Friday, October 20th, 2017

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Entrepreneur Success Story: Prodigy Staffing

Great food is a result of fresh ingredients, and a terrific banquet is a result of great service.  And that’s where I come in.  As a college freshman, I began planning to start a food service and hospitality staffing company that would provide banquet servers, cooks, bartenders, housekeepers, and more to hotels, catering companies, convention centers, event venues, and other food service companies in the Indianapolis area.

To people who know me, I was probably the least likely person to start a business.  I was interested in translating for a living, and I began college as a Spanish major at Xavier University in Cincinnati.  During that semester, I began to seriously question my passions in life, and I wondered if studying Spanish was right for me.  While at home in Indianapolis one weekend, I was having a late night conversation with my high school sweetheart, Aaron, about what I really wanted to do as an adult, so I asked him about his passions.  He expressed a deep desire to start a business that gave something back to the community, and the more we talked about it, the more it interested me.  We talked late into the night, and we decided to take action. 

Taking action included me transferring to Indiana University, changing my degree to business, and planning for the new business venture.  Since Aaron and I had both worked in the food service industry and staffing industry for several years, we had a clear direction of the type of company we wanted to start. We enlisted the help of those around us for advice and moral support and started writing a business plan.  Laying out all the details for the business was very important initially because we needed to make sure that it was even possible to start and run a business while maintaining full-time status in college.  Although Aaron and I are both from Indianapolis, we decided to start the company about 1 hour west of Indianapolis in the small city of Terre Haute, Indiana with the help of a family friend who offered us the 2nd floor of his restaurant for office space at a discounted price.  Despite all the hard work we put into marketing the company in Terre Haute, we found that the business would never grow to the level that we had hoped, so we decided to call it quits in Terre Haute and moved to the capital, Indianapolis!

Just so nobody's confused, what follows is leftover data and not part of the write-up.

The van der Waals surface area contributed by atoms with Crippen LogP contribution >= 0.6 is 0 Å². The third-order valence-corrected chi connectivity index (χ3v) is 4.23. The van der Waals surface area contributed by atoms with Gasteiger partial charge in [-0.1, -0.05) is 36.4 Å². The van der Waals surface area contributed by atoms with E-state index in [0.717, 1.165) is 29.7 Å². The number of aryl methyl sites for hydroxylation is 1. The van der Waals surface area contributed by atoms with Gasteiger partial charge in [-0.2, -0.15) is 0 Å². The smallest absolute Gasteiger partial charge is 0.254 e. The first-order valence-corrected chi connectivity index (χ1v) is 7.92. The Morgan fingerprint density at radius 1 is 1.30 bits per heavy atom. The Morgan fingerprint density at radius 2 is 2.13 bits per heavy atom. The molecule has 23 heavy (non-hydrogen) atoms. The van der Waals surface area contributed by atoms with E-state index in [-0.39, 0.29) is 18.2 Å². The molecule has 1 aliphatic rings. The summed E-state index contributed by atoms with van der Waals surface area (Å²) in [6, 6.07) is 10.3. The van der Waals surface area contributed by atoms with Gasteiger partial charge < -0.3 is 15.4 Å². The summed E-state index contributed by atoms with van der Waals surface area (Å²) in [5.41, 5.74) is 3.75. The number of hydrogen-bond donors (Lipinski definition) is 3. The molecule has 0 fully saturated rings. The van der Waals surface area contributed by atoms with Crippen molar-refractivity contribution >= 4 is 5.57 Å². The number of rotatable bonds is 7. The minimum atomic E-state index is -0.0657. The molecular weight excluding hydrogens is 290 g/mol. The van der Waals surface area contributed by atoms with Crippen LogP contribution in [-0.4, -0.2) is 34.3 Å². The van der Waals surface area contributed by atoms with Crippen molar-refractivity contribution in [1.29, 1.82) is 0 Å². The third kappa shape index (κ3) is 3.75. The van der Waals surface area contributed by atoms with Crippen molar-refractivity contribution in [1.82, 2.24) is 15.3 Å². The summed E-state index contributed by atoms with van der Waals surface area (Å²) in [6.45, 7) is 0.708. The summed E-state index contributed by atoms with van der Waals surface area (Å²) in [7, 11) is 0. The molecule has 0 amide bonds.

Undaunted, we took what we learned in Terre Haute and headed to Indianapolis to give it a try, and in early 2007, we started working with a large special events company willing to give us a shot after many failed attempts with the big staffing firms in Indianapolis.  This client gave the company the boost that it needed and things started coming together nicely and we slowly and selectively started adding clients.  Since Aaron and I were running the business on a shoe string budget, saving money was one of our top priorities so the first employees to work were me, Aaron, and our family and close friends.  We soon started looking for affordable office space and came across what seemed to be the smallest office in the world.  Just bigger than a closet, this 12 foot by 12 foot room gave us what we needed to conserve our money and start interviewing potential candidates to place with our clients.  We were very proud of that small office, and it translated into savings for our clients.  As the summer continued, we diligently grew the business and enjoyed much success. 

Page Two: See how Prodigy grew their business while facing a lawsuit.